The problem of a cracked tooth; the types, causes, symptoms and treatment. Advice is also given on how to reduce the chances of such a problem from developing in the first place.
What is a Cracked Tooth?
The problem of cracks in teeth and resultant pain is one that is becoming increasingly common. Cracks can form in a variety of ways and there are several possible causes. The problem may be obvious, for example when a piece breaks off, leaving a hole in the tooth. Alternatively it may be very hard to spot, as when a break forms but the tooth remains intact (like a line running down a pane of glass).
Some teeth will have fracture lines that are very difficult to find, and may lead to symptoms of “cracked tooth syndrome”.
Teeth can develop different types of cracks:
Broken cusp: Where the pointy corner (or cusp) of a molar or premolar breaks away. A filling or crown will be needed.
Crazing: Here the outer enamel surface has very shallow crack(s), often called craze lines. These type are very common and often visible on front teeth (incisors and canines). They do not usually require treatment.
Cracked tooth: This implies that the crack runs from the top downwards towards the root. It can run in different directions. For example, a crack can run towards the gum or straight down the middle. Although fractured, the tooth is still holds together (until the fracture spreads further). It is this type that can cause the most tooth pain and difficulty in diagnosis (it won’t show up on dental X-rays, for example).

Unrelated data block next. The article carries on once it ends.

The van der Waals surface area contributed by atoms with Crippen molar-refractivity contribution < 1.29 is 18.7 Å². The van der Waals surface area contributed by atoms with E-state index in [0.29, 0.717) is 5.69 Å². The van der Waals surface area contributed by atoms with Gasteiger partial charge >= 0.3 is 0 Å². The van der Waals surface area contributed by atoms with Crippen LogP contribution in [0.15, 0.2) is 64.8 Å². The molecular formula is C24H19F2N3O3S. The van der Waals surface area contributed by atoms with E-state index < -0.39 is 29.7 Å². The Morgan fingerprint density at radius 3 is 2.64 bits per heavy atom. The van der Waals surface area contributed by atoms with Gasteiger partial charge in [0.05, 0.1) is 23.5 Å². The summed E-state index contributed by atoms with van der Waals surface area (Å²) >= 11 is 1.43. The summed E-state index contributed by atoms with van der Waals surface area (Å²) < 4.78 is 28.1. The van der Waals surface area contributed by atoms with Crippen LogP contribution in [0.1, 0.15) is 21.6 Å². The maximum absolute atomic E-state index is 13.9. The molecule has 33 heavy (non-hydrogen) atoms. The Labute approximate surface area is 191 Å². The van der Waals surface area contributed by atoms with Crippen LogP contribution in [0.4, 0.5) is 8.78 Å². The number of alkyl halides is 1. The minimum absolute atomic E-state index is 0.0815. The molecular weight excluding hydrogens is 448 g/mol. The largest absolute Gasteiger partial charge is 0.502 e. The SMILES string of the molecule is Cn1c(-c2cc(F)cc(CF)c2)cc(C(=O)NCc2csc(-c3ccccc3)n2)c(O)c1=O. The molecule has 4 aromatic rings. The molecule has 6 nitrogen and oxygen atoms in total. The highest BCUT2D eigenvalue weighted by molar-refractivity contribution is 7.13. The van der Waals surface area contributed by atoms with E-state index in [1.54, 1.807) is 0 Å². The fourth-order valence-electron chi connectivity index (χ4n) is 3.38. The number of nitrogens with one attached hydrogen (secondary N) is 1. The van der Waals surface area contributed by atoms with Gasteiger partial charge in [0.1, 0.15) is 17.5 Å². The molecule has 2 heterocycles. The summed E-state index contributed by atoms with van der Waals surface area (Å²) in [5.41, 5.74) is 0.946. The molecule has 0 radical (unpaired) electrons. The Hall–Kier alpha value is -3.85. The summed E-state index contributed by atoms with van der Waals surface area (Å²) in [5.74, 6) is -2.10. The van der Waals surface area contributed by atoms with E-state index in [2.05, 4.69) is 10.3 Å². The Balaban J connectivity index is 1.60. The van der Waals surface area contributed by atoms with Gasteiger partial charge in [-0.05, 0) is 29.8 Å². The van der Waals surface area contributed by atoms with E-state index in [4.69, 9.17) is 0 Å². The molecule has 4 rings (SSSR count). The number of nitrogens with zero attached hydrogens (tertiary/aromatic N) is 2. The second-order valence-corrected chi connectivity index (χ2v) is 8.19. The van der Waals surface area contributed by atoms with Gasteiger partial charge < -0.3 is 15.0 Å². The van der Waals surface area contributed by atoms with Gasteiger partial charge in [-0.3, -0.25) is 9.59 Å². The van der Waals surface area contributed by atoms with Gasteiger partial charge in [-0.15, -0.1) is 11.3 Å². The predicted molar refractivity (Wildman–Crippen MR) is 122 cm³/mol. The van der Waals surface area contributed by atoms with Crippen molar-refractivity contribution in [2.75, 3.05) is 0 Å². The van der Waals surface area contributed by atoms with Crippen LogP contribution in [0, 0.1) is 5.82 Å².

If untreated the fracture line may grow until you have a split tooth, where the two parts separate from each other. Tooth extraction is usually the only option with such a split- it is beyond fixing.
There are many different factors that can lead to this dental problem. The causes are generally due to weakening of teeth structure and/or excessive forces placed upon them. Common causes include:
- Prior weakening due to a cavity or a filling.
- Teeth that have been undermined after root canal treatment, in particular molars.
- Severe grinding and clenching. This can generate very large forces that can fracture even sound strong teeth!
- Problems with one’s bite, for example having one out of line can put more pressure on this tooth.
- Biting down on something very hard, e.g. ice, toffees, nuts, meat bones etc. Likewise, using your teeth for opening a bottle can result in a chipped tooth. Avoid doing so!
- Trauma to the mouth. Direct trauma can lead to a broken tooth. Severe trauma can cause cracks indirectly; from sudden, severe closure of the teeth together.
- Periodontal disease. Here the bony support that usually protects and holds teeth may be stripped away. The teeth are more likely to fracture under the gum with this disease.
- Sudden changes in temperature inside the mouth.
Note that developing this dental problem at some stage in your life means you are statistically more likely to have a similar problem in the future.